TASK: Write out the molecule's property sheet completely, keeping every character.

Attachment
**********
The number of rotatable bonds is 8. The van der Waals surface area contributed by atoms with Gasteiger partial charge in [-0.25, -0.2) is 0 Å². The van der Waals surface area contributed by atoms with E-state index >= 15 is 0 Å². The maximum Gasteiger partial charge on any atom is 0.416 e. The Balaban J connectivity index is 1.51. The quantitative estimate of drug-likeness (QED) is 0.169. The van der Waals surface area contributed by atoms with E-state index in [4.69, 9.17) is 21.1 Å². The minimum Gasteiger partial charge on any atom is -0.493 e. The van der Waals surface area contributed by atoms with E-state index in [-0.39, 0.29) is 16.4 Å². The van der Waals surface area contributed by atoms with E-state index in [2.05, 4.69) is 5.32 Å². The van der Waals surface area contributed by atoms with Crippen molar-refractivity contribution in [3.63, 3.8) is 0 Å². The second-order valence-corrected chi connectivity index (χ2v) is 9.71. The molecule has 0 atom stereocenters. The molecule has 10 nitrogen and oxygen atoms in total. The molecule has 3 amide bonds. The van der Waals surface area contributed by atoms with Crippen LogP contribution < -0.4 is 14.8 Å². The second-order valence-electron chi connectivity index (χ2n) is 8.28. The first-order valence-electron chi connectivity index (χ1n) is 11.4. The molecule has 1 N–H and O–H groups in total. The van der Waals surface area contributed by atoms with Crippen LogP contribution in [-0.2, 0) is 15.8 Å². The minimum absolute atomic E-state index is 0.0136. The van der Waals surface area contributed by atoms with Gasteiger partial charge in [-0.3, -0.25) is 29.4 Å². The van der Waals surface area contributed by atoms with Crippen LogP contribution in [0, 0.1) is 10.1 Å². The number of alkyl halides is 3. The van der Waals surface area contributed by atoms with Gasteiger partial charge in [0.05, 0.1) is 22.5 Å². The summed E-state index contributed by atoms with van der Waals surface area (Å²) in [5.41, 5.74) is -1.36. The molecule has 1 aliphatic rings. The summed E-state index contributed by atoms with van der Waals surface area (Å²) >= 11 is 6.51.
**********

The number of rotatable bonds is 8. The van der Waals surface area contributed by atoms with Gasteiger partial charge in [-0.25, -0.2) is 0 Å². The van der Waals surface area contributed by atoms with E-state index >= 15 is 0 Å². The maximum Gasteiger partial charge on any atom is 0.416 e. The Balaban J connectivity index is 1.51. The quantitative estimate of drug-likeness (QED) is 0.169. The van der Waals surface area contributed by atoms with E-state index in [4.69, 9.17) is 21.1 Å². The minimum Gasteiger partial charge on any atom is -0.493 e. The van der Waals surface area contributed by atoms with E-state index in [-0.39, 0.29) is 16.4 Å². The van der Waals surface area contributed by atoms with E-state index in [2.05, 4.69) is 5.32 Å². The van der Waals surface area contributed by atoms with Crippen molar-refractivity contribution in [3.63, 3.8) is 0 Å². The second-order valence-corrected chi connectivity index (χ2v) is 9.71. The molecule has 0 atom stereocenters. The molecule has 10 nitrogen and oxygen atoms in total. The molecule has 3 amide bonds. The van der Waals surface area contributed by atoms with Crippen LogP contribution < -0.4 is 14.8 Å². The second-order valence-electron chi connectivity index (χ2n) is 8.28. The first-order valence-electron chi connectivity index (χ1n) is 11.4. The molecule has 1 N–H and O–H groups in total. The van der Waals surface area contributed by atoms with Crippen LogP contribution in [-0.2, 0) is 15.8 Å². The minimum absolute atomic E-state index is 0.0136. The van der Waals surface area contributed by atoms with Gasteiger partial charge in [-0.3, -0.25) is 29.4 Å². The van der Waals surface area contributed by atoms with Crippen LogP contribution in [0, 0.1) is 10.1 Å². The number of alkyl halides is 3. The van der Waals surface area contributed by atoms with Gasteiger partial charge in [0.05, 0.1) is 22.5 Å². The summed E-state index contributed by atoms with van der Waals surface area (Å²) in [5.41, 5.74) is -1.36. The molecule has 1 aliphatic rings. The summed E-state index contributed by atoms with van der Waals surface area (Å²) >= 11 is 6.51.